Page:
“At least I didn’t run away to the circus.” That’s what I told my parents when I quit my desk job and became the warehouse and quality control manager at Ben’s Organic Farm. Tact and strategic framing have always been important when explaining decisions that seem obvious to me.
The Jewish new year puts so many of us in a reflective state of mind, assessing where we are, what we’re doing, and if we are living our life with purpose. Coronavirus brought this reflection on early for me, as soon as I was put on chalat (unpaid leave). Within 12 hours of the government announcing the special leave program, my work had informed me that I would be on chalat indefinitely and they didn’t seem that upset about it.
With a bitter taste in my mouth I spent my days at home, reading, DIYing and cooking up a storm, but mostly feeling pretty useless.
As more and more friends announced they’d taken up hobbies and gotten around to the tasks that they’d been wanting to do for years, I finally felt the push to do so myself. Some people made bread, others learned a language and I ran off to a farm. I’d been wanting to work on a farm for years and suddenly, I had the time.
Having been born on a kibbutz in the Negev, cultivating the land is not a foregin concept to me. I feel most comfortable in rural open spaces, with fresh air and room to explore. Upon moving to Vancouver at 11 years old, I became used to people inquiring about what exactly my kibbutz life was like. Within a year of the family move I had crafted a very true, yet equally surprising response. One of my most vivid memories is of watching my father guide a cow through labor. I watched the whole thing and it is seared into my mind. That’s what kibbutz life was like for me and it was far from your typical Vancouver childhood. In addition to relishing in the initial shock brought on by this unlikely response, I truly feel that this story captures what it was like being raised on a kibbutz.
My father is not a farmer. My father is an engineer and worked as that during our time on the kibbutz. But as was the way during my idyllic kibbutz days, my father pitched in where he could. Everyone did. On the kibbutz I learned to love the land, what can grow from it and how with the help of a close community, it can truly flourish.
Fast forward to last March when I was getting restless. I set out to find a farm where I could volunteer. Having been educated in English from 11 years old and onward, I knew that I would learn the most from an English speaking farmer. Turns out that’s not so simple to find in Israel. Eventually, my search led me to a small farm on Moshav Tirosh run by Ben Rosenberg, a New York native who came to Israel years ago and used his love for Israel to cultivate the land.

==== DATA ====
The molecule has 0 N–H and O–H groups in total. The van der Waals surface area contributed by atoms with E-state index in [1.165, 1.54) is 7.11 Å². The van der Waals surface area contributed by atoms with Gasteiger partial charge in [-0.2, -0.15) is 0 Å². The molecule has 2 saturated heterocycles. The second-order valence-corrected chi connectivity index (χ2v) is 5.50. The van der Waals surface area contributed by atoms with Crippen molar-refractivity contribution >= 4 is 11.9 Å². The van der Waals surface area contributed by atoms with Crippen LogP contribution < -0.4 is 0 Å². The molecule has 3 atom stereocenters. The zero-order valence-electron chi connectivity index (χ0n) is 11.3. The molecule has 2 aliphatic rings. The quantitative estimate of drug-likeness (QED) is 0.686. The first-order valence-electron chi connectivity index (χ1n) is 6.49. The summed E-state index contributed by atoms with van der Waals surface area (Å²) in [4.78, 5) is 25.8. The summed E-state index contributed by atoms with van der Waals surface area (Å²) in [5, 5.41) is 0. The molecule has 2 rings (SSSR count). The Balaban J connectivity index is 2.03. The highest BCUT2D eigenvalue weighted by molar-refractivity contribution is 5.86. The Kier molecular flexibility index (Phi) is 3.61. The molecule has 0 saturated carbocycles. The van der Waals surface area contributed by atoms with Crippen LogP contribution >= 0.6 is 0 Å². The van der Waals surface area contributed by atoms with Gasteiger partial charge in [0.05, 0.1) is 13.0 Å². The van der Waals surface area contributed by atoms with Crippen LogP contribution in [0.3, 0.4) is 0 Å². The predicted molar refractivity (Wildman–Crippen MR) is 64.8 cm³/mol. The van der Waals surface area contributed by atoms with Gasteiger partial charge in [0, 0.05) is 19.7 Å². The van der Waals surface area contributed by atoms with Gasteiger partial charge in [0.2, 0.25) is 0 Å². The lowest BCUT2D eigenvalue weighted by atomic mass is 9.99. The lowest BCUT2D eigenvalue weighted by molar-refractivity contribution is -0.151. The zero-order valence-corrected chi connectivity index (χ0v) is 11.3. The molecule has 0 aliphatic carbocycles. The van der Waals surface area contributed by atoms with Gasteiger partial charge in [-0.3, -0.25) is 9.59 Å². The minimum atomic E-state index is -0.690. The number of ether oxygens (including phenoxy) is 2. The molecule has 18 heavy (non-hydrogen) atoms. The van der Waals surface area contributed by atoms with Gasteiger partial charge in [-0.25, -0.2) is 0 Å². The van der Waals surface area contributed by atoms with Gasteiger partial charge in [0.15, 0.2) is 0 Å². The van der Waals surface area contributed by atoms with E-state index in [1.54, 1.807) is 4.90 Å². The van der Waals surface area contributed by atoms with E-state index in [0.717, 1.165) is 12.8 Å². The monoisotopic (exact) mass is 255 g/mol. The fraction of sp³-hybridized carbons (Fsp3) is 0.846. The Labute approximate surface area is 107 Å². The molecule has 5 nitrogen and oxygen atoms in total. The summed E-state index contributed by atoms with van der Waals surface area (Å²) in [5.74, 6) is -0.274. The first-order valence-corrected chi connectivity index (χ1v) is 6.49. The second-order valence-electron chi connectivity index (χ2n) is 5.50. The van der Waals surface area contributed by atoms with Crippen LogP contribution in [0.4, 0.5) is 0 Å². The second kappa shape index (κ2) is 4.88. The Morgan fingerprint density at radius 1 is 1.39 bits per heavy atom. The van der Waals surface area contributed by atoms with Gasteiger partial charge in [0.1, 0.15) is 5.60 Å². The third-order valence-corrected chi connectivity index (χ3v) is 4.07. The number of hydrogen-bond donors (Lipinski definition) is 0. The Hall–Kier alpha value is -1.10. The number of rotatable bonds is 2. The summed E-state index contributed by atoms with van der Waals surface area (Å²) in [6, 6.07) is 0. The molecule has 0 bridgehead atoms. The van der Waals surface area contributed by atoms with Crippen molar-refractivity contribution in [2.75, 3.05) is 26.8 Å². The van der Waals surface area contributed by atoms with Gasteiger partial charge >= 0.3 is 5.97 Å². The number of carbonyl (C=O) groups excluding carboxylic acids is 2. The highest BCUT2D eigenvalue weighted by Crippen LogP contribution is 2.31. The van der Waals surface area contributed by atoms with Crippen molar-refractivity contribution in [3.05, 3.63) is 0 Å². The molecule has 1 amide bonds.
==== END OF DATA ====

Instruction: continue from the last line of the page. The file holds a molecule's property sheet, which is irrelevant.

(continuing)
I set out to Ben’s Organic Farm to volunteer in the field. Within a day, I knew I loved it there. By day three, Ben had offered me a job. After two weeks, I was gone. I had been requested to return to my desk job and had reluctantly made my way back.
After tasting the good life out on the farm, I was no longer comfortable at work and grew pretty unhappy, always thinking about Ben’s offer to manage his farm. So I went for it. I quit my stable job and went to work on Ben’s Organic Farm, and while it was quite a surprise to everyone around me, I am so glad that I took the leap.
While there are no cows on Ben’s Organic Farm (Ben has also helped deliver a calf!), working with Ben reminds me of the community I found on my childhood kibbutz. He loves the land and feels blessed to be farming on it. While farm to table has been mainstream for a while now, Ben’s been doing it since before it was a catchy tagline. He literally goes out to the field to pick vegetables and then delivers them to homes on that same day.
In a time when we are being encouraged to stay at home and see few people, we rely on small things to remind us that we are a part of a community. One of the things I admire most about Ben is that over the years he has fostered a small and loyal base of people who he delivers produce to on a weekly basis. It amazes me how Ben can remember all of his customers and when they came into his life. Just by doing what makes him feel most connected to the land, Ben has built a farm and a community of people that it sustains.
As we welcome the new year, I can’t stop marveling at how lucky I am to have happened upon Ben and his farm. May we all have a sweet and healthy new year where we do the things that bring us joy and continue to strengthen our community.